14. In the decision of the Karnataka High Court in the case of CIT Vs. Mac Charles (India) Limited [reported in (2015) 233 Taxman 0177], the assessee, carrying on the business of hotel, incurred expenses under repairs and maintenance of the hotel building. The Assessing Officer disallowed the said expenditure. The First Appellate Authority confirmed the said order and the assessee filed an appeal before the Tribunal. The Tribunal held in favour of the assessee, aggrieved over which, the Revenue preferred an appeal before the Division Bench of the Karnataka High Court. The Court, after referring to the decision of the Hon’ble Apex Court in the case of Ballimal Naval Kishore and the decision of the Hon’ble Apex Court in the case of CIT Vs. Saravana Spinning Mills (P) Ltd. [reported in (2007) 293 ITR 201], held that the basic test to find out as to what would constitute repairs is that the expenditure must have been incurred to preserve and maintain an already existing asset and the object of the expenditure must not be to bring a new asset into existence or to obtain a new advantage. It was held that when no extra flooring space or extra room capacity is added on account of such repairs, it cannot be said that a new asset has come into existence and all these repairs are done to preserve and maintain an
already existing asset.

15. In the decision of the Delhi High Court in the case of Comfort Living Hotels P. Ltd. Vs. CIT [reported in (2014) 363 ITR 182], the Court applied the decision of the Hon’ble Supreme Court in the case of Empire Jute Company Limited that an action that merely facilitates the assessee’s business by making it more profitable, while leaving the fixed capital untouched, is a revenue expenditure.

16. In the decision of the Gujarat High Court in the case of CIT Vs. CAMA Hotels Ltd. [reported in (2015) 235 Taxman 0206], an identical question arose for consideration. The Court, after referring to the decisions in the cases of Empire Jute Company Limited, Ballimal Naval Kishore and Comfort Living Hotels P. Ltd., held that the expenditure incurred by the assessee for renovating a hotel, rooms, conference halls, etc., was a revenue expenditure.

17. The decision of this Court referred to by the learned Senior Standing Counsel for the Revenue in the case of Viswams is distinguishable on facts principally because the building was leased out and the assessee firm therein put up further construction by raising the building upto five floors and taking note of the facts therein, the case was decided in favour of the Revenue.

18. In the instant case, the Revenue does not dispute the fact that the number of rooms in the assessee’s hotel remained at 57 and that there was no increase in the number of rooms and only 18 rooms out of 57 rooms were renovated and repaired. Furthermore, the assessee specifically contended that the renovation and repairs neither increases their capacity nor does it empower to revise the basic room tariff because it can be done only after considering further facts such as market condition remaining in Madurai City and with the concurrence of M/s.ITC Limited, as they only have a franchisee agreement with the assessee.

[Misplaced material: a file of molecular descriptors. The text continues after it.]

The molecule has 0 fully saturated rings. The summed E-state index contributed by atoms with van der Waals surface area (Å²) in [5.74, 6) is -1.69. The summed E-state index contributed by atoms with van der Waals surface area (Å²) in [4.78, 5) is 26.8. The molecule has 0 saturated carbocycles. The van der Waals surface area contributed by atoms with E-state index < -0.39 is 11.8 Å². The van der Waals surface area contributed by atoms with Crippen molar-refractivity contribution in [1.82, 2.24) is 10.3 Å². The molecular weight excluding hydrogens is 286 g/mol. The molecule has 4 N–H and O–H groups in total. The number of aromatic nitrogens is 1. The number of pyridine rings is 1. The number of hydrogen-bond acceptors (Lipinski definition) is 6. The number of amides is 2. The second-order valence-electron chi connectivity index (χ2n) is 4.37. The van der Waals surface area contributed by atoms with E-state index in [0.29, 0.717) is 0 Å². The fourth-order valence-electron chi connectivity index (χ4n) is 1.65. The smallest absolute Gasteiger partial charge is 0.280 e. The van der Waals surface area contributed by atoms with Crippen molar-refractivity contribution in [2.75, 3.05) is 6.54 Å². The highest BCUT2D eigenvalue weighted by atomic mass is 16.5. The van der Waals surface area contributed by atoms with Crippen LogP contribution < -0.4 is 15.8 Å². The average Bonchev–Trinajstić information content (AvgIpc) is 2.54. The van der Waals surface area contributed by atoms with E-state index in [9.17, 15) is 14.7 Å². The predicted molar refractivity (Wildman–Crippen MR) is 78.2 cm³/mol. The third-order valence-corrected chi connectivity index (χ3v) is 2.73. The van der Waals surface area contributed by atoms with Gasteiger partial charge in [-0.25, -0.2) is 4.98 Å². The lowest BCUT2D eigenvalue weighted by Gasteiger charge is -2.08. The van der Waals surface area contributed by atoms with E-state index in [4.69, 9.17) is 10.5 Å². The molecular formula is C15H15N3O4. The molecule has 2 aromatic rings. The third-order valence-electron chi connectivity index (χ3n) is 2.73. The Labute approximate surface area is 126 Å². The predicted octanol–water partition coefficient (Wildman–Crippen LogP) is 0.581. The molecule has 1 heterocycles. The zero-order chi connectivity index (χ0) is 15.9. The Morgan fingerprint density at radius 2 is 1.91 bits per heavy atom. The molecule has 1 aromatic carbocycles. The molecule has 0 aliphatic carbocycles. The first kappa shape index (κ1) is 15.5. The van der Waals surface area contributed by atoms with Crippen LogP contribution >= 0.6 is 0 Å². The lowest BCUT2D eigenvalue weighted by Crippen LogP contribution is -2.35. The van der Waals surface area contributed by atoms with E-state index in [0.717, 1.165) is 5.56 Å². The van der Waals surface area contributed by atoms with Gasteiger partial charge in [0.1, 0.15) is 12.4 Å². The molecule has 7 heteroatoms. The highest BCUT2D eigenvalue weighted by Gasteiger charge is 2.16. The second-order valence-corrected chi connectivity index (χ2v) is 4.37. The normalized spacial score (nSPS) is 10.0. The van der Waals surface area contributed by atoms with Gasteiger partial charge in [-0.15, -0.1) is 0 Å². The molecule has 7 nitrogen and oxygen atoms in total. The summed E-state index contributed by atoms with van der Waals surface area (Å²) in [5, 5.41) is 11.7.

19. Further, the granite and marble used by them will not last long and there is no guarantee and they may develop cracks and lose their shine and even become obsolete in a couple of years. These facts were never disputed before the Assessing Officer or before the CIT(A). As rightly contended by the learned counsel for the assessee, the Tribunal did not consider the issue, but was of the opinion that it was neither the case of the assessee nor that of the Revenue that the claim was for current repairs.

20. It is submitted by the learned Senior Standing Counsel for the Revenue that the matter may be remanded to the Tribunal for a fresh decision in order to take a decision as to the nature of expenditure i.e. whether capital or revenue.

21. We find that the assessment is for the year 2012-13 and the facts are not in dispute. It is only an application of legal principle to the given facts. Therefore, we hold that there is no justification in remanding the matter to the Tribunal or to any other Lower Authority. In the light of the above discussion, we hold that the expenditure incurred by the assessee is a revenue expenditure and not a capital
expenditure.

22. Accordingly, the tax case appeal is allowed, the impugned order passed by the Tribunal is set aside and the substantial question of law framed for consideration is answered in favour of the assessee and against the Revenue. Consequently, the order passed by the CIT(A) stands restored. No costs. Consequently, the connected CMP is closed.